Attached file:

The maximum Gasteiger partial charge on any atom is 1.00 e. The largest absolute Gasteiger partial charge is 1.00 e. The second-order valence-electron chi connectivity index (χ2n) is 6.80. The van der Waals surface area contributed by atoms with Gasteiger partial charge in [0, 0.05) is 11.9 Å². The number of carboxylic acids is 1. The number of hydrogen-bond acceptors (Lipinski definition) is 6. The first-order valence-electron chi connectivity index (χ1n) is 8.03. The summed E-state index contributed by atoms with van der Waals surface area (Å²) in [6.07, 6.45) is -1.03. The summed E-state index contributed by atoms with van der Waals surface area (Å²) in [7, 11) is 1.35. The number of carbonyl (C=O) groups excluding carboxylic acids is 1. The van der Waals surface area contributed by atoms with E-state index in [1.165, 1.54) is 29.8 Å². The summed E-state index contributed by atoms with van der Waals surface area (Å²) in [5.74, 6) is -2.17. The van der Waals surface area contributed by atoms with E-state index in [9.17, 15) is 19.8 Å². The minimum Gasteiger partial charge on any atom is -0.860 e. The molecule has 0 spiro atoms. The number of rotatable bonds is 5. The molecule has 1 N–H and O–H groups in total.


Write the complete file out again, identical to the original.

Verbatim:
The maximum Gasteiger partial charge on any atom is 1.00 e. The largest absolute Gasteiger partial charge is 1.00 e. The second-order valence-electron chi connectivity index (χ2n) is 6.80. The van der Waals surface area contributed by atoms with Gasteiger partial charge in [0, 0.05) is 11.9 Å². The number of carboxylic acids is 1. The number of hydrogen-bond acceptors (Lipinski definition) is 6. The first-order valence-electron chi connectivity index (χ1n) is 8.03. The summed E-state index contributed by atoms with van der Waals surface area (Å²) in [6.07, 6.45) is -1.03. The summed E-state index contributed by atoms with van der Waals surface area (Å²) in [7, 11) is 1.35. The number of carbonyl (C=O) groups excluding carboxylic acids is 1. The van der Waals surface area contributed by atoms with E-state index in [1.165, 1.54) is 29.8 Å². The summed E-state index contributed by atoms with van der Waals surface area (Å²) in [5.74, 6) is -2.17. The van der Waals surface area contributed by atoms with E-state index in [9.17, 15) is 19.8 Å². The minimum Gasteiger partial charge on any atom is -0.860 e. The molecule has 0 spiro atoms. The number of rotatable bonds is 5. The molecule has 1 N–H and O–H groups in total.